use state couriers for his private affairs, sold his mules to a
muleteer of the neighborhood, and lived from that moment in the
deepest solitude, seeing no one but the king, doing his business by
means of Jews, who, shrewd calculators, served him well in order to
gain his all-powerful protection.

Some time after this affair, the king himself procured for his old
"torconnier" a young orphan in whom he took an interest. Louis XI.
called Maitre Cornelius familiarly by that obsolete term, which, under
the reign of Saint-Louis, meant a usurer, a collector of imposts, a
man who pressed others by violent means. The epithet, "tortionnaire,"
which remains to this day in our legal phraseology, explains the old
word torconnier, which we often find spelt "tortionneur." The poor
young orphan devoted himself carefully to the affairs of the old
Fleming, pleased him much, and was soon high in his good graces.
During a winter's night, certain diamonds deposited with Maitre
Cornelius by the King of England as security for a sum of a hundred
thousand crowns were stolen, and suspicion, of course, fell on the
orphan. Louis XI. was all the more severe because he had answered for
the youth's fidelity. After a very brief and summary examination by
the grand provost, the unfortunate secretary was hanged. After that no
one dared for a long time to learn the arts of banking and exchange
from Maitre Cornelius.

In course of time, however, two young men of the town, Touraineans,--
men of honor, and eager to make their fortunes,--took service with the
silversmith. Robberies coincided with the admission of the two young
men into the house. The circumstances of these crimes, the manner in
which they were perpetrated, showed plainly that the robbers had
secret communication with its inmates. Become by this time more than
ever suspicious and vindictive, the old Fleming laid the matter before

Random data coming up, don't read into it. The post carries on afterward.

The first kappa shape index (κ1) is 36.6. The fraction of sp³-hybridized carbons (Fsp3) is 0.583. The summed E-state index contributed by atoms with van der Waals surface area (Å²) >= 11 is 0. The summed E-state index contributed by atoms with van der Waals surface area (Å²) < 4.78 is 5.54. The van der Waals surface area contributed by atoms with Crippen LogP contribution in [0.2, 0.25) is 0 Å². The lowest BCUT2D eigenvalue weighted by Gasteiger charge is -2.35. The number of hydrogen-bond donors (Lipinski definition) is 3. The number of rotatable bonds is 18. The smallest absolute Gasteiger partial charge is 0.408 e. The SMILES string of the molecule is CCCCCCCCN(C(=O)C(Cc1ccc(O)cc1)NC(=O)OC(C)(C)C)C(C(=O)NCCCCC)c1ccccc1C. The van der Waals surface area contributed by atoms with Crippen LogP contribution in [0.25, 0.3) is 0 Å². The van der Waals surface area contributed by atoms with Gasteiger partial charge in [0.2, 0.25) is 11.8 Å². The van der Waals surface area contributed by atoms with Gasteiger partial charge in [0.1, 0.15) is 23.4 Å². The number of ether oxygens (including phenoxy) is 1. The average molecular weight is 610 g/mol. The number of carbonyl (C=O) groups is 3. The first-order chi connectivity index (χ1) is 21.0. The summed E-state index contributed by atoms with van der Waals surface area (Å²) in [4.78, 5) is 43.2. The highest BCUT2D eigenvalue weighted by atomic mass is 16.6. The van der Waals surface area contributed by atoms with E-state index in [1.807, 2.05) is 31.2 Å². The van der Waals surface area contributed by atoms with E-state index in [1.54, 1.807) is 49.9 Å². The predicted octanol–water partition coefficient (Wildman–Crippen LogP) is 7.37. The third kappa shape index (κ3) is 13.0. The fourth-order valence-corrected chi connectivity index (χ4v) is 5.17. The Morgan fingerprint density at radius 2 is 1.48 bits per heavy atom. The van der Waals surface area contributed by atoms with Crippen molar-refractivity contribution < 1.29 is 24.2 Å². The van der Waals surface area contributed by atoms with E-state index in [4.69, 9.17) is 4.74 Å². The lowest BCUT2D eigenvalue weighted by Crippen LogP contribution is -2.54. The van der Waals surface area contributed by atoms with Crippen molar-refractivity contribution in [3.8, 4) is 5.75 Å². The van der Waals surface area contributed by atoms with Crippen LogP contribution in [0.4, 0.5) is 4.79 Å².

Louis XI., who placed it in the hands of his grand provost. A trial
was promptly had and promptly ended. The inhabitants of Tours blamed
Tristan l'Hermite secretly for unseemly haste. Guilty or not guilty,
the young Touraineans were looked upon as victims, and Cornelius as an
executioner. The two families thus thrown into mourning were much
respected; their complaints obtained a hearing, and little by little
it came to be believed that all the victims whom the king's
silversmith had sent to the scaffold were innocent. Some persons
declared that the cruel miser imitated the king, and sought to put
terror and gibbets between himself and his fellow-men; others said
that he had never been robbed at all,--that these melancholy
executions were the result of cool calculations, and that their real
object was to relieve him of all fear for his treasure.

The first effect of these rumors was to isolate Maitre Cornelius. The
Touraineans treated him like a leper, called him the "tortionnaire,"
and named his house Malemaison. If the Fleming had found strangers to
the town bold enough to enter it, the inhabitants would have warned
them against doing so. The most favorable opinion of Maitre Cornelius
was that of persons who thought him merely baneful. Some he inspired
with instinctive terror; others he impressed with the deep respect
that most men feel for limitless power and money, while to a few he
certainly possessed the attraction of mystery. His way of life, his
countenance, and the favor of the king, justified all the tales of
which he had now become the subject.

Cornelius travelled much in foreign lands after the death of his